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Diagnose Spiritual Health

Three Books for Every Christian

By Timothy Raymond –

A few weeks ago my friend Marty Sweeney, kingpin of Matthias Media USA, posed an interesting question on The Briefing Blog.  He asked, “If you could get all the people at [your] church to read three books, which three would it be?”  Moreover, they had to be “three books for anyone anywhere on their Christian journey.”  I’d encourage you to read Marty’s answers, as well as other suggestions in the comments, here.

For some reason, this question has stuck with me.  I’ve milled it over again and again and think it’s actually quite a challenging question to answer.  What books are really worth every Christian’s careful consideration?  After a good bit of reflection, I thought today I’d make my suggestions.  While I nearly included The Reformed Doctrine of Predestination, or even more so, The Evils of Infant Baptism, (kidding!!!) these are three I believe every Christian would benefit from, regardless of their spiritual maturity or doctrinal knowledge.  As you could guess, these three are also ones that profoundly edified and helped me at various stages of my Christian pilgrimage.  After a link, I’ll include a couple reasons why I choose that particular book.

The Everlasting God by D. Broughton Knox

While I discovered this one relatively recently, it is an absolute gem.  It’s essentially a basic introduction to the doctrine of God for laymen by an Australian evangelical Anglican theologian.  In five brief chapters, Knox covers topics such as the existence of God, the authority of Scripture, the Trinity (and its practical implications), the two natures of Christ, substitutionary atonement, and predestination.  It’s similar in feel and theology to Packer’s Knowing God, but is about half as long and possibly easier to read.  My only criticisms are that it’s slightly dated in some places (being that it’s over 25 years old) and a bit deeper than some Christians may be used to thinking.  Otherwise it is excellent and a great one for grounding new and young Christians in a God-centered, Bible-centered faith.  By the way, you might want to get it now while it’s only $5.49.

Living the Cross Centered Life by CJ Mahaney

For me, this book was the beginning of my journey into Gospel-centered Christianity.  Having grown up in evangelicalism, I never considered that as Christians we always and only relate to God on the basis of Cross-purchased grace.  That perspective has gradually transformed everything about my walk with the Lord, family, and pastoral ministry.  This was the first book I worked through with the deacons at my current church and they too seemed to sense it’s paradigm-shifting significance.  Again, it’s a great one for grounding new Christians in Gospel-centered theology and living.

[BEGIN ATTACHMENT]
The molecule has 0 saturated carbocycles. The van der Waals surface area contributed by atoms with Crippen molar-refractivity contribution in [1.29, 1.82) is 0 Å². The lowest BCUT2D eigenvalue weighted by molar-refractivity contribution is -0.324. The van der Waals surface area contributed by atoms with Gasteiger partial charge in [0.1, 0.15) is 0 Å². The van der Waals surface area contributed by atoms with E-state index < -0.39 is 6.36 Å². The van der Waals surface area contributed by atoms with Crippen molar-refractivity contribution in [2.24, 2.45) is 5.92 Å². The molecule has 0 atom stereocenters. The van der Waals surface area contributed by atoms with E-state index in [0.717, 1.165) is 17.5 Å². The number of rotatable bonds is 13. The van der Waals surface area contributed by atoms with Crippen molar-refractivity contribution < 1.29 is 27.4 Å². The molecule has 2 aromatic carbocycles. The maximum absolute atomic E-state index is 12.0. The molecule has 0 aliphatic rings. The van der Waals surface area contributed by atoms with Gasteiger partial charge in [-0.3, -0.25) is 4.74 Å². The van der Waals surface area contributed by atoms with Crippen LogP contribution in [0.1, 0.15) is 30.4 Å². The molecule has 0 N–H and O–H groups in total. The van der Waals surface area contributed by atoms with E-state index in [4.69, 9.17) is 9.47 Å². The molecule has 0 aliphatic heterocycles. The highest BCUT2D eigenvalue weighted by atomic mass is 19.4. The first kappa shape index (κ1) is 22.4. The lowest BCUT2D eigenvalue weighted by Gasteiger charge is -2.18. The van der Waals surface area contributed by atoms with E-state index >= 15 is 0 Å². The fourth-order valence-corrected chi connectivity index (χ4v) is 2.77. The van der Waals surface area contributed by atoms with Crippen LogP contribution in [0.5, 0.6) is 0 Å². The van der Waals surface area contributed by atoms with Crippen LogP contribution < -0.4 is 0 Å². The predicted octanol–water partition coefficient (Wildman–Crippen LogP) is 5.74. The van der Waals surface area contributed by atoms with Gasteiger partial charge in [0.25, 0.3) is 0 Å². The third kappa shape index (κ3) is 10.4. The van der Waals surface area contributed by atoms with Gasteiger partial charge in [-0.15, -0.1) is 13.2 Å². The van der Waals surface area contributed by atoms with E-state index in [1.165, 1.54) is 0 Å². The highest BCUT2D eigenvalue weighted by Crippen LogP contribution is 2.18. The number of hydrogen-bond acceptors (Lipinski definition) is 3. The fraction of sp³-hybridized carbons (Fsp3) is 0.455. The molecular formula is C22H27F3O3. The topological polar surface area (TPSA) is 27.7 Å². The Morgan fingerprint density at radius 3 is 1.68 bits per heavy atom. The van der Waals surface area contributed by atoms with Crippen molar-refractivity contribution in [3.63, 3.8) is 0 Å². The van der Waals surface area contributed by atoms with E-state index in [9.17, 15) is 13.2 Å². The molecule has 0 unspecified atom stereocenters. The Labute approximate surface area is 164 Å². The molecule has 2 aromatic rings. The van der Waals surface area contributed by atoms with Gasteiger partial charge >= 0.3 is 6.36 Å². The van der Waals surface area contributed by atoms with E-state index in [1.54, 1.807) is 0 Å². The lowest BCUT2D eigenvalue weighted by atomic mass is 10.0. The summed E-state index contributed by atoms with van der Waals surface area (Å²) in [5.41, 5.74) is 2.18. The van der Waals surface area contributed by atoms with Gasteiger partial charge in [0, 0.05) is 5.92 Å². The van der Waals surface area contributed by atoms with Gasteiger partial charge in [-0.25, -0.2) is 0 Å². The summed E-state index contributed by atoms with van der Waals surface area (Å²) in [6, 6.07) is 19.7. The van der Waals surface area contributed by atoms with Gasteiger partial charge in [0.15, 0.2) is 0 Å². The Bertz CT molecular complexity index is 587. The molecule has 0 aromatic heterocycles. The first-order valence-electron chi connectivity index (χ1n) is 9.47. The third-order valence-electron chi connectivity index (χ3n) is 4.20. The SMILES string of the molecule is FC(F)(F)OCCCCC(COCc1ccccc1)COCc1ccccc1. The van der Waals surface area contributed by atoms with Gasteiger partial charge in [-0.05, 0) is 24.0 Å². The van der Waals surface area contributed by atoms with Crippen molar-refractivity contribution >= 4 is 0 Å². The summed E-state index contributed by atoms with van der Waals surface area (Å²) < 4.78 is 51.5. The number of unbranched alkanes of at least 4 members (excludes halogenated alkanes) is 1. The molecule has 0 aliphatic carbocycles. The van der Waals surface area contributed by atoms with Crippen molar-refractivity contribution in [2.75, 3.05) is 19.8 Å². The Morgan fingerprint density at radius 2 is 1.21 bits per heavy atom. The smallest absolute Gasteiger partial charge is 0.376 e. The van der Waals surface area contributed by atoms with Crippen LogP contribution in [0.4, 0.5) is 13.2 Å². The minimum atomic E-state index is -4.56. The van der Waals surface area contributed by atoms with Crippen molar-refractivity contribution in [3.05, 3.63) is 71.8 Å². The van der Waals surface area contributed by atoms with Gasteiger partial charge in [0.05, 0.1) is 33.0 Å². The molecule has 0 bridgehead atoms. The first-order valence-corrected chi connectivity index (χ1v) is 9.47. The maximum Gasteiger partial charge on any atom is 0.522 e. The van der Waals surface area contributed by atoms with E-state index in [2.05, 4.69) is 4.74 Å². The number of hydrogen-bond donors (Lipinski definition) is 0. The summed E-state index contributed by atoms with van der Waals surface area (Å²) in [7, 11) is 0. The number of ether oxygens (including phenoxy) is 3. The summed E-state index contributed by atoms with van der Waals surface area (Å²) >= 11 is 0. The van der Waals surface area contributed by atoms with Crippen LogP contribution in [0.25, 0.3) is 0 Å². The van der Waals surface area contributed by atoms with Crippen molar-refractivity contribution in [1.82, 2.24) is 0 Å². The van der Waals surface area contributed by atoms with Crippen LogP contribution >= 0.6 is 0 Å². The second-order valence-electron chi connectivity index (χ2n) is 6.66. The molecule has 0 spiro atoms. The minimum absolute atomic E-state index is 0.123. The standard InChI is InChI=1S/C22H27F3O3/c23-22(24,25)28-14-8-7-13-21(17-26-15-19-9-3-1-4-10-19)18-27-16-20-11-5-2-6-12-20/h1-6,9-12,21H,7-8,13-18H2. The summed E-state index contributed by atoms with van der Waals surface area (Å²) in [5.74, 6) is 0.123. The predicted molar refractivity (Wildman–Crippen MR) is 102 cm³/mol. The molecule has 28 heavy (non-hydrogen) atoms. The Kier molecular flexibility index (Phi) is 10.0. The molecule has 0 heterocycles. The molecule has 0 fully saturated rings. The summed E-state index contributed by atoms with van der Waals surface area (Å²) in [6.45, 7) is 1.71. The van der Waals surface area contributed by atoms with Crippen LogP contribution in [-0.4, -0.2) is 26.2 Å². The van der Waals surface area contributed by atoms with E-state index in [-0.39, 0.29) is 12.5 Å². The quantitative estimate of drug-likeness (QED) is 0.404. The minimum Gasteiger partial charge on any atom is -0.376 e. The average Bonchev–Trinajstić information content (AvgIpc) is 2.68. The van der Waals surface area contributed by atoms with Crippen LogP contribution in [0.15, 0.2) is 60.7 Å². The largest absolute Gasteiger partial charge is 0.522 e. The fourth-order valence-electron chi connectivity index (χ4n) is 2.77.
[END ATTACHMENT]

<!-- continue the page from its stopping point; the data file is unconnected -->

Ten Questions to Diagnose Your Spiritual Health by Donald Whitney

While everything written by Dr. Whitney is profoundly helpful, this book is an outstanding introduction to biblical spirituality.  For those of us who grew up thinking the essence of holiness was “don’t drink, smoke, chew or go with the girls who do” (a very common mindset in my part of the world), this book is a priceless tonic.  By considering ten simple questions, Whitney gives us a very clear and practical definition of bibilical holiness with suggestions for growth.  One of its greatest strengths is that it emphasizes the importance and centrality of the local church to a healthy spirituality.  It’s a great one for rightly diagnosing your present state of maturity or for those struggling with questions of assurance (or for those who should be struggling with questions of assurance).

Well, that’s my attempt at answering the question.  Now I’m curious to hear your suggestions.  If you could recommend three books to every Christian regardless of their spiritual maturity or doctrinal knowledge, what three would you recommend?  Leave your suggestions in the comments below and we’ll have a discussion. 

 Timothy Raymond is an editor for Credo Magazine. He has been the pastor of Trinity Baptist Church in Muncie, Indiana since April 2006. He received his MDiv from the Baptist Bible Seminary of Pennsylvania in 2004 and has pursued further education through the Christian Counseling and Educational Foundation. Tim grew up outside Syracuse, NY and previously served at Berean Baptist Church, Nicholson, PA (member and teacher during college and seminary) and Calvary Baptist Church, Sandusky, Ohio (seminary internship location). Tim met his wife Bethany at college, and they were married in May 2001. Tim enjoys reading, weight-lifting, wrestling with his three sons, and attempting to sleep.

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